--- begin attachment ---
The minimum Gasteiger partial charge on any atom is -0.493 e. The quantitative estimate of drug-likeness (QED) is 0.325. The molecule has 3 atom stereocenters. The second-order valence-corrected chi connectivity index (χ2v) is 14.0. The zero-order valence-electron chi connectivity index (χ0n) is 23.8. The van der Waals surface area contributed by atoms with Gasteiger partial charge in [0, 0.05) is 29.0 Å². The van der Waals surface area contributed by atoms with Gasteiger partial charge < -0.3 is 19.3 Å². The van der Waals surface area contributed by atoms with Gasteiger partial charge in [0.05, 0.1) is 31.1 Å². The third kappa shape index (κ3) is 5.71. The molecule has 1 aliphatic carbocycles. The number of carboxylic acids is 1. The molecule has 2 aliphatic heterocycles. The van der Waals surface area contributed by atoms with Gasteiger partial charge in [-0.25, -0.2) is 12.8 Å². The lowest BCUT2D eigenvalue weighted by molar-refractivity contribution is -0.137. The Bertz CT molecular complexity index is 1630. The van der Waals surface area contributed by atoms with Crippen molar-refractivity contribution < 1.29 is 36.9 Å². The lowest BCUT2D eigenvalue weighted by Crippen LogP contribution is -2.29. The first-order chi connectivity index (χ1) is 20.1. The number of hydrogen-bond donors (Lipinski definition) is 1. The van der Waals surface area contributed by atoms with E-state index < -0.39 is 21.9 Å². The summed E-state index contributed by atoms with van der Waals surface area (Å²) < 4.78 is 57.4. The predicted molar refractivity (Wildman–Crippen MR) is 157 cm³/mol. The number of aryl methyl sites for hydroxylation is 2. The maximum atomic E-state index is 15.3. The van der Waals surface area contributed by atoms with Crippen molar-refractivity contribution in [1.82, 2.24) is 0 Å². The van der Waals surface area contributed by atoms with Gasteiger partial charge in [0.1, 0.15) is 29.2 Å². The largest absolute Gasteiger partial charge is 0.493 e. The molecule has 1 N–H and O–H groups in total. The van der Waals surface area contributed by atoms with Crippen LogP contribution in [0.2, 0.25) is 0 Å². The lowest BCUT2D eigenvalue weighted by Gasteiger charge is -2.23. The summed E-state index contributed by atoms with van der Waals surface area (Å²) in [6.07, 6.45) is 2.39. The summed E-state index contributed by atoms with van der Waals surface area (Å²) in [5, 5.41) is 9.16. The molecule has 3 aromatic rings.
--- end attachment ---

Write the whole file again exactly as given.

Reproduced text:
The minimum Gasteiger partial charge on any atom is -0.493 e. The quantitative estimate of drug-likeness (QED) is 0.325. The molecule has 3 atom stereocenters. The second-order valence-corrected chi connectivity index (χ2v) is 14.0. The zero-order valence-electron chi connectivity index (χ0n) is 23.8. The van der Waals surface area contributed by atoms with Gasteiger partial charge in [0, 0.05) is 29.0 Å². The van der Waals surface area contributed by atoms with Gasteiger partial charge < -0.3 is 19.3 Å². The van der Waals surface area contributed by atoms with Gasteiger partial charge in [0.05, 0.1) is 31.1 Å². The third kappa shape index (κ3) is 5.71. The molecule has 1 aliphatic carbocycles. The number of carboxylic acids is 1. The molecule has 2 aliphatic heterocycles. The van der Waals surface area contributed by atoms with Gasteiger partial charge in [-0.25, -0.2) is 12.8 Å². The lowest BCUT2D eigenvalue weighted by molar-refractivity contribution is -0.137. The Bertz CT molecular complexity index is 1630. The van der Waals surface area contributed by atoms with Crippen molar-refractivity contribution < 1.29 is 36.9 Å². The lowest BCUT2D eigenvalue weighted by Crippen LogP contribution is -2.29. The first-order chi connectivity index (χ1) is 20.1. The number of hydrogen-bond donors (Lipinski definition) is 1. The van der Waals surface area contributed by atoms with E-state index < -0.39 is 21.9 Å². The summed E-state index contributed by atoms with van der Waals surface area (Å²) < 4.78 is 57.4. The predicted molar refractivity (Wildman–Crippen MR) is 157 cm³/mol. The number of aryl methyl sites for hydroxylation is 2. The maximum atomic E-state index is 15.3. The van der Waals surface area contributed by atoms with Crippen molar-refractivity contribution in [1.82, 2.24) is 0 Å². The van der Waals surface area contributed by atoms with Gasteiger partial charge in [0.1, 0.15) is 29.2 Å². The largest absolute Gasteiger partial charge is 0.493 e. The molecule has 1 N–H and O–H groups in total. The van der Waals surface area contributed by atoms with Crippen LogP contribution in [0.2, 0.25) is 0 Å². The lowest BCUT2D eigenvalue weighted by Gasteiger charge is -2.23. The summed E-state index contributed by atoms with van der Waals surface area (Å²) in [6.07, 6.45) is 2.39. The summed E-state index contributed by atoms with van der Waals surface area (Å²) in [5, 5.41) is 9.16. The molecule has 3 aromatic rings.